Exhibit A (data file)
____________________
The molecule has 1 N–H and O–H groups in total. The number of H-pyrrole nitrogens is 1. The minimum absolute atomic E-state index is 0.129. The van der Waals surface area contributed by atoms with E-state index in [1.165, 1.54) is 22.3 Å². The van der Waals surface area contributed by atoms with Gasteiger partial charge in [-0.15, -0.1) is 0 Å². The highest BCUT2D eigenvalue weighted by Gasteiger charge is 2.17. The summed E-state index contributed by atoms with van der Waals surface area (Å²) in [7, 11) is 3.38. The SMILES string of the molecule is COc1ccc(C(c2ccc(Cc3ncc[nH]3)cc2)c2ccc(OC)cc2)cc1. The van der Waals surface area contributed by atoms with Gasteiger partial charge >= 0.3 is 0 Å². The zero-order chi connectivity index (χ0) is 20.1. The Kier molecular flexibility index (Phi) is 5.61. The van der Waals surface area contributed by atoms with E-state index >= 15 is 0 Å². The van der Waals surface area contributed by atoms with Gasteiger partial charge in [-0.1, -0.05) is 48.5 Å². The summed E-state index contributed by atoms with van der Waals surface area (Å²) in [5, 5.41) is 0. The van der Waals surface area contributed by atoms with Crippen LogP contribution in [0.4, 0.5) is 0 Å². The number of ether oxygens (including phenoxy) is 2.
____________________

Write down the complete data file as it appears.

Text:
The molecule has 1 N–H and O–H groups in total. The number of H-pyrrole nitrogens is 1. The minimum absolute atomic E-state index is 0.129. The van der Waals surface area contributed by atoms with E-state index in [1.165, 1.54) is 22.3 Å². The van der Waals surface area contributed by atoms with Gasteiger partial charge in [-0.15, -0.1) is 0 Å². The highest BCUT2D eigenvalue weighted by Gasteiger charge is 2.17. The summed E-state index contributed by atoms with van der Waals surface area (Å²) in [7, 11) is 3.38. The SMILES string of the molecule is COc1ccc(C(c2ccc(Cc3ncc[nH]3)cc2)c2ccc(OC)cc2)cc1. The van der Waals surface area contributed by atoms with Gasteiger partial charge >= 0.3 is 0 Å². The zero-order chi connectivity index (χ0) is 20.1. The Kier molecular flexibility index (Phi) is 5.61. The van der Waals surface area contributed by atoms with E-state index >= 15 is 0 Å². The van der Waals surface area contributed by atoms with Gasteiger partial charge in [-0.1, -0.05) is 48.5 Å². The summed E-state index contributed by atoms with van der Waals surface area (Å²) in [5, 5.41) is 0. The van der Waals surface area contributed by atoms with Crippen LogP contribution in [0.4, 0.5) is 0 Å². The number of ether oxygens (including phenoxy) is 2.